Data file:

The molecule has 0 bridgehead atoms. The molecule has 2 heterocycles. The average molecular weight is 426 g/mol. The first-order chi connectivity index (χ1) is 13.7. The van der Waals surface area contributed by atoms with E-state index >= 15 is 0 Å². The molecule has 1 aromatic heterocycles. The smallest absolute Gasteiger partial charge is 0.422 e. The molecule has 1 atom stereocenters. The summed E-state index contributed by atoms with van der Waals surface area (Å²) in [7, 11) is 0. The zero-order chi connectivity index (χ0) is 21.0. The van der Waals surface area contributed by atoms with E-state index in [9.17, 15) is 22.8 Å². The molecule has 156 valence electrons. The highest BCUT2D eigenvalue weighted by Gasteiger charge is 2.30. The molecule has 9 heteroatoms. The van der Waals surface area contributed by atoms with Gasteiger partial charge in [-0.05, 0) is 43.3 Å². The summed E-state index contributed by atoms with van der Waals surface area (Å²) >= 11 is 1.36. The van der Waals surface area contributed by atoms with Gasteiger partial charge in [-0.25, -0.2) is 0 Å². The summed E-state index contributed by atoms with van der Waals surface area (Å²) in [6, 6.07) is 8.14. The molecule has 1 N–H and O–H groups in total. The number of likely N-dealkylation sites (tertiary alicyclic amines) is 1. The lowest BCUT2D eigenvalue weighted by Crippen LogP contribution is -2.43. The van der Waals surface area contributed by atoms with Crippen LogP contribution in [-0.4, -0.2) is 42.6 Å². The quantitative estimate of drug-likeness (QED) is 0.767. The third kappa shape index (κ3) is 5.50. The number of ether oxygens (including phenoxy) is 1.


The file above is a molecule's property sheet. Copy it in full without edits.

The molecule has 0 bridgehead atoms. The molecule has 2 heterocycles. The average molecular weight is 426 g/mol. The first-order chi connectivity index (χ1) is 13.7. The van der Waals surface area contributed by atoms with E-state index >= 15 is 0 Å². The molecule has 1 aromatic heterocycles. The smallest absolute Gasteiger partial charge is 0.422 e. The molecule has 1 atom stereocenters. The summed E-state index contributed by atoms with van der Waals surface area (Å²) in [7, 11) is 0. The zero-order chi connectivity index (χ0) is 21.0. The van der Waals surface area contributed by atoms with E-state index in [9.17, 15) is 22.8 Å². The molecule has 156 valence electrons. The highest BCUT2D eigenvalue weighted by Gasteiger charge is 2.30. The molecule has 9 heteroatoms. The van der Waals surface area contributed by atoms with Gasteiger partial charge in [-0.05, 0) is 43.3 Å². The summed E-state index contributed by atoms with van der Waals surface area (Å²) >= 11 is 1.36. The van der Waals surface area contributed by atoms with Gasteiger partial charge in [-0.25, -0.2) is 0 Å². The summed E-state index contributed by atoms with van der Waals surface area (Å²) in [6, 6.07) is 8.14. The molecule has 1 N–H and O–H groups in total. The number of likely N-dealkylation sites (tertiary alicyclic amines) is 1. The lowest BCUT2D eigenvalue weighted by Crippen LogP contribution is -2.43. The van der Waals surface area contributed by atoms with Crippen LogP contribution in [-0.4, -0.2) is 42.6 Å². The quantitative estimate of drug-likeness (QED) is 0.767. The third kappa shape index (κ3) is 5.50. The number of ether oxygens (including phenoxy) is 1.